The sprite has returned as a techno meadowlark with double cd -the first composed of new tracks, and the second of live ones. This is sure to enthrall her followers, and have a few more that are not yet Toristas hop on the bus too.
Venus orbiting is cd one and it is filled with a few radio friendly tracks destined to make her more accessible. Yet accessible or not, deciphering some lyrics is more trying than reading Egyptian hierglyphics. With ambiant techno beats and her calm, velvety voice, just listening is enough.
In "Juarez", a reference to the girls and young women being killed in that maquiladora ridden city over the border, her melodious voice blends well with nervous drum beats to create an unnerving world. "Concertina" sounds like unlike any song ever written about that instrument."glory of the 80ís" gives a glimpse of Tori struggling in LA, and chronicles her audtioning for commercials with Raquel Welsh. Amos plays Napoleon talking to his wife in the moody "josephine". "1000 oceans" is quite beautiful and makes it hard to exhale until you are finished listening to the entire song. This is the song that should help her win a larger audience on the radio. "Datura" sounds like Amos is reciting an ancient Persian poem, yet in reality she is listing the plants in her garden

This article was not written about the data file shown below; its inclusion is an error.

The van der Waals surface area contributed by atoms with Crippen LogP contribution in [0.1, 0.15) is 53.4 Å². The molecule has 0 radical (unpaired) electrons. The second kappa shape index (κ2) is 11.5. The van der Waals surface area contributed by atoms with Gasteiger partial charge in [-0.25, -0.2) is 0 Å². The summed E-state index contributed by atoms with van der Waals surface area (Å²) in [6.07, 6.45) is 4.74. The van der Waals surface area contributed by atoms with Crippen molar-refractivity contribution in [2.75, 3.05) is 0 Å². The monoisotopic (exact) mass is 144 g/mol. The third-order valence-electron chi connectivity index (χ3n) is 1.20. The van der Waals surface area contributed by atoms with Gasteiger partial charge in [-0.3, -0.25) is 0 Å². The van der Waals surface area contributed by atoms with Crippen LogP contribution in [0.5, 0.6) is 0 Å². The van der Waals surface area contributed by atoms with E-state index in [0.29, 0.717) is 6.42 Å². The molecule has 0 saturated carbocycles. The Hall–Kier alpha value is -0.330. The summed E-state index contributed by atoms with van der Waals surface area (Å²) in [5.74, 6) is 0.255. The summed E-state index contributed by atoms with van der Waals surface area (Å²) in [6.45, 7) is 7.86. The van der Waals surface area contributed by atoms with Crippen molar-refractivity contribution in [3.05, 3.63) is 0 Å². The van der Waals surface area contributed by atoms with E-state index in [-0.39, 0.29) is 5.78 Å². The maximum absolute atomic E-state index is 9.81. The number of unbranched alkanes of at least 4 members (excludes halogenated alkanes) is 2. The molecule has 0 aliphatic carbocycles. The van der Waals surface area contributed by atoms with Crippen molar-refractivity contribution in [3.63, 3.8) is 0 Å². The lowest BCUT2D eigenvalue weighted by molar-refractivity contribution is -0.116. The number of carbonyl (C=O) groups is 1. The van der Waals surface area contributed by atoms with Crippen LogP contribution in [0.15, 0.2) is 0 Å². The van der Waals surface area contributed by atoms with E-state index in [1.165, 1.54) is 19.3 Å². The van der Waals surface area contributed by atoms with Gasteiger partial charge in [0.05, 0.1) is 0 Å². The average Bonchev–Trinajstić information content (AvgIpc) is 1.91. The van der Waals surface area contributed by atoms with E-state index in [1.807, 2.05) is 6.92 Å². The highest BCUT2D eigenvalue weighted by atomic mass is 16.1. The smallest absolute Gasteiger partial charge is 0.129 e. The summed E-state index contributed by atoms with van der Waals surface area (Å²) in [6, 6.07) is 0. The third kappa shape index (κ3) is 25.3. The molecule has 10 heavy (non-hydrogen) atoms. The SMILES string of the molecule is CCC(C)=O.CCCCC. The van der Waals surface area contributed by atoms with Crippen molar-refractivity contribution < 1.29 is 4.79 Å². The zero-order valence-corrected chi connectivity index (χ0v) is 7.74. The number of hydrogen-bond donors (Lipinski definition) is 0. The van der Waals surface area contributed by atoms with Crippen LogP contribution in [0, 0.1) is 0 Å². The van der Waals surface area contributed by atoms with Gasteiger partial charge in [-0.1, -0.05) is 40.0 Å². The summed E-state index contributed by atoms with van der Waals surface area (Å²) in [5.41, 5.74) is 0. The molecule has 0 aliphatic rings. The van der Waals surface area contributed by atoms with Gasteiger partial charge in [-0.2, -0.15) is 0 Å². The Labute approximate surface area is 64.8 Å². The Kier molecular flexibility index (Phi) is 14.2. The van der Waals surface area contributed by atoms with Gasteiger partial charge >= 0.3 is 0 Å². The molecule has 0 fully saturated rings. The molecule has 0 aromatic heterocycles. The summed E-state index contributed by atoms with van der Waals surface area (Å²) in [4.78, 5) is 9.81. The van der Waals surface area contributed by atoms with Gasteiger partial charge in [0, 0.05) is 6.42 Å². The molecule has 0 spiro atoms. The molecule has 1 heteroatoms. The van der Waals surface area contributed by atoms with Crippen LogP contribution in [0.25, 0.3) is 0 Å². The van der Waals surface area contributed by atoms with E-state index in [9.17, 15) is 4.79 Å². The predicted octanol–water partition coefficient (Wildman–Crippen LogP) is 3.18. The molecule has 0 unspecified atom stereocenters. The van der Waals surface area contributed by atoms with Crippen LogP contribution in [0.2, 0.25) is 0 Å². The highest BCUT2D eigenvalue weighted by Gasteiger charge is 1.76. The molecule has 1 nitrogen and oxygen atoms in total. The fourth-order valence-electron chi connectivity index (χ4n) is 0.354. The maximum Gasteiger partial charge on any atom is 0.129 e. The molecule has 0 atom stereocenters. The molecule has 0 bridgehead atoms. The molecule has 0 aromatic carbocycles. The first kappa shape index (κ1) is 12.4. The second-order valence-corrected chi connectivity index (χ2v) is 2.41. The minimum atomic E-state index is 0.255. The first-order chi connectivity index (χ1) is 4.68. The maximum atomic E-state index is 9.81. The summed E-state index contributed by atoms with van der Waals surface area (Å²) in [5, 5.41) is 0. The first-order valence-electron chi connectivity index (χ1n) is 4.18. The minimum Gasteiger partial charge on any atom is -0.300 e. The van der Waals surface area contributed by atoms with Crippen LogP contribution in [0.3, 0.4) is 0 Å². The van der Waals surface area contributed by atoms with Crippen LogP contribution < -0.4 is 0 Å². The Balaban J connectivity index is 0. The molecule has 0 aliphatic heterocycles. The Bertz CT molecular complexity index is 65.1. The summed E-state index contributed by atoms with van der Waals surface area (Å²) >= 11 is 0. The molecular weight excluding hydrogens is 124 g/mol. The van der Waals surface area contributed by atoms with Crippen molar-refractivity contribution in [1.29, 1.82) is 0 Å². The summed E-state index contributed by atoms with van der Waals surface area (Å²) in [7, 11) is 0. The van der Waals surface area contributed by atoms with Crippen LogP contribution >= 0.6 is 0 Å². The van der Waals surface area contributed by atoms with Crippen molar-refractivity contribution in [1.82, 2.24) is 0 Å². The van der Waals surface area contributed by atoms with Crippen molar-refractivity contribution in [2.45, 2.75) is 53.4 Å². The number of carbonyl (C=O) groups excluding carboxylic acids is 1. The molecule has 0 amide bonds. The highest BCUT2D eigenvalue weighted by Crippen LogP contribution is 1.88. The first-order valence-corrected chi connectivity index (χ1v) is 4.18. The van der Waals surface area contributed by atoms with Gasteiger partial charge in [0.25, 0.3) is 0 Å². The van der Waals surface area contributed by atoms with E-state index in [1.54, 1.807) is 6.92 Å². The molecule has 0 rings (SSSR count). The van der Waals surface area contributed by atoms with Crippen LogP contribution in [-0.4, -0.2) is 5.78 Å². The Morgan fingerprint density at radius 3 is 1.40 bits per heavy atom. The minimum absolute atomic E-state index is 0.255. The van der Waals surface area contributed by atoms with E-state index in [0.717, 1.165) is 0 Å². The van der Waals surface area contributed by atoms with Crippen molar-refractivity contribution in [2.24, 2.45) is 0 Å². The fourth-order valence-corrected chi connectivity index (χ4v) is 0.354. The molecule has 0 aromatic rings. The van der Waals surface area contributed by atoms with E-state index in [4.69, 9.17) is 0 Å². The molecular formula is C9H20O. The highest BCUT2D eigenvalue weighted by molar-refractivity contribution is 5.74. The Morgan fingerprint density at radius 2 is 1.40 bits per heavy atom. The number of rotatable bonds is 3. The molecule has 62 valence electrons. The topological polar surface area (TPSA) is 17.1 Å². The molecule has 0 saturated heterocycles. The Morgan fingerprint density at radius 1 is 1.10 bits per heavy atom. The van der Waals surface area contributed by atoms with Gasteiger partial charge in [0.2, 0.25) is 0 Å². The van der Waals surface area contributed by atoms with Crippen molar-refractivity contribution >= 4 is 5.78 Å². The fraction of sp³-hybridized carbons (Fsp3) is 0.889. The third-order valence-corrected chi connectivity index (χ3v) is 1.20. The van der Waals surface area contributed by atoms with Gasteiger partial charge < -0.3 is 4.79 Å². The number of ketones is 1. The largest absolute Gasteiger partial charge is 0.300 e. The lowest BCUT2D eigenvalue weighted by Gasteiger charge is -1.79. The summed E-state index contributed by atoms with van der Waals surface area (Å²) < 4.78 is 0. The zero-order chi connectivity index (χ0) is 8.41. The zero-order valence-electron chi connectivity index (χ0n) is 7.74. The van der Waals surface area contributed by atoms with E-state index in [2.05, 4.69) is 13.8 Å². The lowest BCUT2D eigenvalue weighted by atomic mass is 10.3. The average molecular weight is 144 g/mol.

The live tracks were recorded during the Plugged Tour 98 and include a smattering of songs from previous albums as well as live versions of B-sides that only those truly in the know will immediately recognize. Fortunately, the sound quality is much, much better than what I witnessed at Arrowhead Pond in Anaheim, CA last fall. Note that on a new album with one of her most listener friendly songs ("1000 Oceans") is expertly balanced with songs that are more mysterious. "Purple People", "space dog" and "cloud on my tongue" stand their ground next to "precious things" from her first album, and "Cruel" from her last effort From the choirgirl hotel. "Cornflake Girl" embodies the spirit of the concert, while "Waitress" has never sounded better.
While listening to Amos can be daunting to those unfamiliar with her music, the pleasure comes from letting the songs break open and grow on you.